The government is proposing an ambitious tax amnesty law which would allow taxpayers to disclose undeclared assets and extinguish any tax obligation relating to such assets by paying a penalty. The government proposal gives taxpayers the option to use the disclosed assets to subscribe to a three-year zero coupon bond and a seven-year 1% per year coupon bond.
The BVI tax information exchange system is largely modelled on international principles developed by the Organisation for Economic Cooperation and Development and is split into two types of regime. The 'automatic' exchange of information regime requires financial institutions to exchange formulistic data about the accounts of foreign taxpayers, while the 'on request' regime deals with specific and potentially in-depth investigations into the affairs of named taxpayers with offshore or international holdings.
The 2018 federal budget signifies another chapter in the Department of Finance's saga to overhaul the taxation of private corporations and their shareholders. Budget 2018 sets out two changes to the taxation of private corporations: a reduction of the small business deduction based on the amount of passive investment income earned at a corporate level and a restriction on obtaining refunds of corporate tax on dividends paid from income taxed at the reduced small business rate.
The British Columbia Property Transfer Tax Act applies only to registered transfers of real property. However, significant real property-related tax changes are rumoured to be proposed in the upcoming provincial budget. Any amendment to the act that would tax transfers of beneficial ownership should not be made haphazardly. Such an amendment must be joined by, among other things, a mechanism to relieve the tax where the beneficial ownership is transferred to an affiliate.
At a basic level, cryptocurrencies constitute property under the Income Tax Act. As such, dispositions of cryptocurrencies ordinarily lead to income tax consequences. Although cryptocurrencies are an exciting development, along with the rewards come a variety of risks, not least of which is tax. Failure to comply with all applicable tax obligations can result in severe penalties and hefty arrears interest.
The latest chapter in the story of the 'half-loaf' plan was recently penned by the Federal Court of Appeal. The case concerned a plan by which the taxpayer intended to split the capital gains on a share sale to an arm's-length purchaser between him and his wife and thus benefit from both of their lifetime capital gains exemptions. On appeal, the taxpayer argued that none of the conditions of the general anti-avoidance rule had been met; however, the Federal Court of Appeal disagreed.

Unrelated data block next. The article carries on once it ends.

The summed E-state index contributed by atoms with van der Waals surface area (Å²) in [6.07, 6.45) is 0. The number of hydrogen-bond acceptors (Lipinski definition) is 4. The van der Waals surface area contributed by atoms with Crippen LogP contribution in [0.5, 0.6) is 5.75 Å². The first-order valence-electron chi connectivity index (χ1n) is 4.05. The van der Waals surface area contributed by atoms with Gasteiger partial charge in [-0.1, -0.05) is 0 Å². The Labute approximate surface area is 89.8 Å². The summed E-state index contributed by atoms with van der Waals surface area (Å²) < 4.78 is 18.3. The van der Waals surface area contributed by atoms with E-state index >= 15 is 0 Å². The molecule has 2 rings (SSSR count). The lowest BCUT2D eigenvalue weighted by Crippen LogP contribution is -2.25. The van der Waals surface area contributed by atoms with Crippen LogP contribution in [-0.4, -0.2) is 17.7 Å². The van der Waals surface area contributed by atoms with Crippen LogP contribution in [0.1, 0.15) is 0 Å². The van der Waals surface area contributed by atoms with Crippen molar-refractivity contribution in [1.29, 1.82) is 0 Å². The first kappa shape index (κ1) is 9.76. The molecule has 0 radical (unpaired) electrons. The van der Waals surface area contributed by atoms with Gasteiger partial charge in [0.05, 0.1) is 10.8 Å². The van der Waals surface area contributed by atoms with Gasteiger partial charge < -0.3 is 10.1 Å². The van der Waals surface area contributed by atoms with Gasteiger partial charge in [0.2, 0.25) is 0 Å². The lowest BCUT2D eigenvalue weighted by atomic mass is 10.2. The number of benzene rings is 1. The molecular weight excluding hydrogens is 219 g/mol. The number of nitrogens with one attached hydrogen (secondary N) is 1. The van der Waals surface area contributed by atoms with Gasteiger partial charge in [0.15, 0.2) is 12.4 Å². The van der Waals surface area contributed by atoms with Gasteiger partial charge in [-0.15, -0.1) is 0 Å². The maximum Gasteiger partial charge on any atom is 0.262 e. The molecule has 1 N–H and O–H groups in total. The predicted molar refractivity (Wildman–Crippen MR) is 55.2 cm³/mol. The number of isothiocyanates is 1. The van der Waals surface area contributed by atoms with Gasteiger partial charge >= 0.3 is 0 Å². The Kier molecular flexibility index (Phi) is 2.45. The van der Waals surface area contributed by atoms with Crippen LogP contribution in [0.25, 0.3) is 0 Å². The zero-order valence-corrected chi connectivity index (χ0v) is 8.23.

The Federal Court of Appeal has held that the minister of national revenue has no discretion to admit a taxpayer into the objections regime under Section 220(2.1) of the Income Tax Act. Applying the implied exception rule of statutory interpretation, the court chose an interpretation that gave effect to more specific provisions (the objections regime), and held that taxpayers must comply with the strict time limits set out in the act.
As Cayman Islands entities are not directly subject to the so-called 'automatic exchange of information' agreements, the government has introduced legislation to implement these under the Tax Information Authority Law. Guidance notes have also been issued, providing details of the notification, reporting and ongoing obligations that apply, as well as a useful reminder of the differences between the Foreign Account Tax Compliance Act and the Common Reporting Standard.
A business group recently requested an advance ruling from the Internal Revenue Service regarding the merger of a Chilean subsidiary with a company resident in a low-tax jurisdiction. The service stated that pursuant to Article 64 of the Tax Code, it will not exercise its assessment authority where it has been effectively proven that the legal effects of a merger in another country will be carried out in accordance with Chilean legislation and that the operation will be carried out under the terms of tax neutrality.
The Tax Department recently issued Circular 57, which provides a definition of a 'permanent establishment' for domestic law purposes and underlines that such fixed places of business require a tax registration number. Although the circular has been issued with a limited scope, it may have additional benefits, including identifying whether a foreign entity or individual has a permanent establishment operating in Chile.
The Supreme Court recently revoked two appeal court decisions in which the underlying issue was the Tax Department's authority to deny taxpayers the ability to issue invoices in certain circumstances. It is unclear whether the Tax Department will review its criteria in this regard, as court decisions in Chile affect only the parties in the specific case.
A taxpayer resident in Chile with a portfolio investment in the United States recently requested a ruling on whether he was entitled to a refund of certain withholding taxes paid by the portfolio because it included bonds issued in Chile. The taxpayer argued that withholding tax should be refunded to the beneficiary of the interest if the beneficiary is a Chilean resident. However, the Tax Department took a different view.
A taxpayer recently requested a ruling on whether a certain type of tax treatment was available following the merger and consolidation of a group. The tax department ruled that the individuals who owned shares in the resultant entity were entitled to use a variable tax rate rather than the 32% fixed tax rate on corporate income tax already paid on profits, as there is no transfer of property in a merger process, but rather an assignment of property to a person who already has a legal interest therein.